6. So then the Chinese will understand with Tibet, eh? Is that why most Chinese believe that Tibet is part of China? Good one. I am a big believer in dialogue, but it has its limits. China has nearly reached that limit. There are many factors affecting change - and military force should be last on the list, however you seem to subscribe that military is necessary when dialogue fails. I don't. There are other forms of protest that do not result in violence. Why do you get to demand dialogue when Tibetans can't? You can continue to delay their access to basic human rights by calling for dialogue. It is time for action. What would you like to talk to the Chinese about in regards to Tibet? More fragile? Sure, things are touchy there, but it's not 1989, and China is far more powerful than it ever has been. It will only continue to get more powerful.
  7. You're right, nobody thought they would become a democracy, but human rights have not improved. Not one bit. I'm optimistic that the meeting with the Dalai Lama will yield some good results, but the demands of Tibetans are not too much! They are asking for basic human rights. Who am I, being so negative. Thank Goodness for the Olympics!! China showed restraint because of the spotlight on them with the Olympics. Had it not been for the Olympics, they would have laid the smack-down! I can't tell you have to feel, but if you're comfortable (or you find it acceptable) with the level of China's control on the media coverage in Tibet, their control on the people of Tibet, and their use of brutal force, well, than that's what is acceptable to you. I choose to put myself in the shoes of the oppressed. Another Olympics will come in four years, but they might never have a chance to shine light on their cause like the one before them now! I see the Olympics coming and China not sharing the Olympic ideals. Maybe for two weeks it will. Basic human rights. That is all they ask for.
  8. Easier said than done. What have western governments done to pressure China?? Has anything worked?? They tried to bribe them with the Olympics, and that is back firing. So what would you suggest in place of a boycott? What will make China change their brutal ways?? Everyone says a boycott will fail, so what will work?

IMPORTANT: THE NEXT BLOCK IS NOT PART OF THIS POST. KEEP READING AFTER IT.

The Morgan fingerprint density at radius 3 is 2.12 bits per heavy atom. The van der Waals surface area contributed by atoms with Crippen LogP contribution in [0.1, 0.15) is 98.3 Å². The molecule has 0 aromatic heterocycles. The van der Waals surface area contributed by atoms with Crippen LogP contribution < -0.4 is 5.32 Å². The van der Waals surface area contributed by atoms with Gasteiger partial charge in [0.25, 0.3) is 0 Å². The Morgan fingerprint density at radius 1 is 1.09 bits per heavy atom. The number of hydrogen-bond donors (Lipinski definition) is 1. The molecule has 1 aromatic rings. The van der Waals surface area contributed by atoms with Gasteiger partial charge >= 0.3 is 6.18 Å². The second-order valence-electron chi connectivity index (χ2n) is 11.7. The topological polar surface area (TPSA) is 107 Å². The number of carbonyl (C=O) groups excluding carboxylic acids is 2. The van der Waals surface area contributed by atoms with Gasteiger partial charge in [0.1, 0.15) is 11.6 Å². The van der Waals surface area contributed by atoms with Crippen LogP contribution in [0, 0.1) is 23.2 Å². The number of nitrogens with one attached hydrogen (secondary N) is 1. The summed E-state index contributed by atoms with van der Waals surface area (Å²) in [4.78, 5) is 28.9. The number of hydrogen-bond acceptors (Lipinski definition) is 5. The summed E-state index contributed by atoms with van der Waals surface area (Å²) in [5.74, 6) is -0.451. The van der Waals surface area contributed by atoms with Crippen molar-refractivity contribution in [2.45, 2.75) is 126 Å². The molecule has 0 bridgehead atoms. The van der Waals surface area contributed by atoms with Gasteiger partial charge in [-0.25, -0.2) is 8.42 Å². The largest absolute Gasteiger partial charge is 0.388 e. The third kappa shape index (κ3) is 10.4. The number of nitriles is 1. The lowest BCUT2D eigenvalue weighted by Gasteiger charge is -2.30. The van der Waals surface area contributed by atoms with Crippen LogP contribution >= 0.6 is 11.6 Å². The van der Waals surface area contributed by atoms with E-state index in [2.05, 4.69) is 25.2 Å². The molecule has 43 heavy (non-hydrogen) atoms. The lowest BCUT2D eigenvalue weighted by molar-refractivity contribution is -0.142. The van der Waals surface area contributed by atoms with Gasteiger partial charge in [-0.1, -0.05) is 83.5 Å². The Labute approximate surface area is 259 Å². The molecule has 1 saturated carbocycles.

9. It's not just the athletes. Everyone has a choice, but nobody can be forced to boycott. I said that in the first post. It is unfair to force any athlete to stay away given how their lives are negatively affected. But you are not an athlete, and you can choose how you participate as well, as a spectator, customer, or television viewer. I am choosing to ignore the Olympics given recent events, and everybody has a choice to do the same. I will, however, support the athletes should they request not to go. You are not an athlete but you can choose how you support the games. You can support your athletes in other ways. But I asked when it will be enough for you as a regular person. You don't have the pressures of an amateur athlete, so what is your tipping point?? That's a nice thought but unlikely to happen. Hey maybe they will promise to improve human rights again!!! Maybe they will do it next time!! Maybe we can trust them!!
  10. Please note that I support anyone who chooses to boycott the games as a personal choice. I don't think that official governmental boycotts will achieve anything. A forced boycott would achieve nothing because it is not the will of the people, and would throw fuel on the geopolitical fire. If our athletes choose to stand up and not compete in protest, our citizens and business cancel their tickets and turn off their TVs, and our politicians choose to not attend the functions, we can have an impact on China. If we continue to pussyfoot around the issue of human rights in China, they will continue to rule with brutality. I can't support a games that was awarded based on a lie, and I can't support a facade that will be taken down after two weeks and replaced with the same injustices! I guess it comes down to the fact that our governments fail in dealing with human rights in China. They always bow to the pressure of business and cowardley delay or avoid any serious discussion. China is only going to gain economic power from here on in, and our governments will grow in their dependence on China. I thoroughly enjoy the Olympics and what it stands for. But I guess my love of Olympic sport isn't as great as my respect for basic human rights. When will enough be enough for you, CAF? Do you wish to reward the half billion LiuTians out there brainwashed by the CCP?
  11. Thanks for helping prove my point. You are another CCP supporter who believes the doctrine. The CCPs historical books are filled with lies, as are their media reports. You can continue to turn a blind eye to what is being done, and I can't anymore. Tibet has historical ties with China. Tibet has been occupied by the Chinese in the past, and is occupied by it today. The people still want to be free, not controlled by a foreign power. I listen to the media cautiously. The media I listen to are free media, unlike the one you blindly trust which feeds you lies and is controlled by the same people who promised human rights in China. I hope the Beijing Olympics are a success. I love the games and what they stand for, but China's leaders are a danger to the world and its own people, and they should not be rewarded for suppressing freedom. I can't support the Beijing games anymore, and I will support any athlete who chooses not to go as well.